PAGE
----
Mark Pawsey MP pledged his support to help save lives from bowel cancer at Bowel Cancer UK’s recent event in The Houses of Parliament. The event was hosted by John Baron, MP on behalf of the charity which was marking its 25th Anniversary and launching its report 2025 Challenge: Saving and Improving Lives.
Over 100 guests were in attendance at the event including a host of Parliamentarians and supporters of Bowel Cancer UK. Speeches highlighting the need to raise awareness of this disease were given by John Baron MP, Bowel Cancer UK Patient Ambassador, Barbara Moss, Bowel Cancer UK CEO Deborah Alsina and ITV news presenter and Bowel Cancer UK Ambassador Charlene White.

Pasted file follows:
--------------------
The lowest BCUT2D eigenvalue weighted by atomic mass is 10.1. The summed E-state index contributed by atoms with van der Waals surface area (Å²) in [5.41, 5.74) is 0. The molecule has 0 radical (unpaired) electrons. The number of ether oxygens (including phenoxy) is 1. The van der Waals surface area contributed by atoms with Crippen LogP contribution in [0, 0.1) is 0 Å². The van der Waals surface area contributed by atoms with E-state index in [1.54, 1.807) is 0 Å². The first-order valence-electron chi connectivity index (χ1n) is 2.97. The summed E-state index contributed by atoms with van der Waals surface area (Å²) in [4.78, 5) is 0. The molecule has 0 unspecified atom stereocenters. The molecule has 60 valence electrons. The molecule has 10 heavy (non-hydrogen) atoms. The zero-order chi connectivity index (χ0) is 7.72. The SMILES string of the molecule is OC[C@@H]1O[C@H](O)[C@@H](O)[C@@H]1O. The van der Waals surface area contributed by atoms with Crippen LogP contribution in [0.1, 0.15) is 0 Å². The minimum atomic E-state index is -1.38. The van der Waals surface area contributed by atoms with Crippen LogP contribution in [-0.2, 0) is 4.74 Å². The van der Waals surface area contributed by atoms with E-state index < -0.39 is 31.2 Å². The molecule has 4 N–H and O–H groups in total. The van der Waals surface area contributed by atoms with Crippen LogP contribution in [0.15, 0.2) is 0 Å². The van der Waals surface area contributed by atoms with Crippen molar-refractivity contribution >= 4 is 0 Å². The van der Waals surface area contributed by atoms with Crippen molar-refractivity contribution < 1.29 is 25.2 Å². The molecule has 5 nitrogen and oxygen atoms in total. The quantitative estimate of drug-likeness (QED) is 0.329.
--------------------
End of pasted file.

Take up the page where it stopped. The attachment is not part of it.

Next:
“I am very keen to support the bowel cancer campaign; the disease has affected my own family and I therefore have personal experience of the affects it has on the lives of those who suffer.”
“I am supportive of the NHS Colorectal Cancer Screening Pilot scheme, which has been piloted at the Hospital of St. Cross in my Constituency. Home testing kits have been sent to local men and women aged between 50-69 years of age to test for early signs of colorectal (bowel) cancer, and so far the response from the public has been extremely positive.”
“By raising awareness of the symptoms, and testing for the early signs of the disease, I hope that more lives can be saved.”
Bowel cancer is the UK’s second biggest cancer killer, and the overall five-year survival rate of those diagnosed is just over 50% 1. However, in its new report, Bowel Cancer UK states that the Government could cut deaths from bowel cancer by 60% by 2025 if it followed its recommendations. Bowel Cancer UK's ambition is also for an additional 2,500 people with bowel cancer per year living for at least five years after diagnosis by 2025.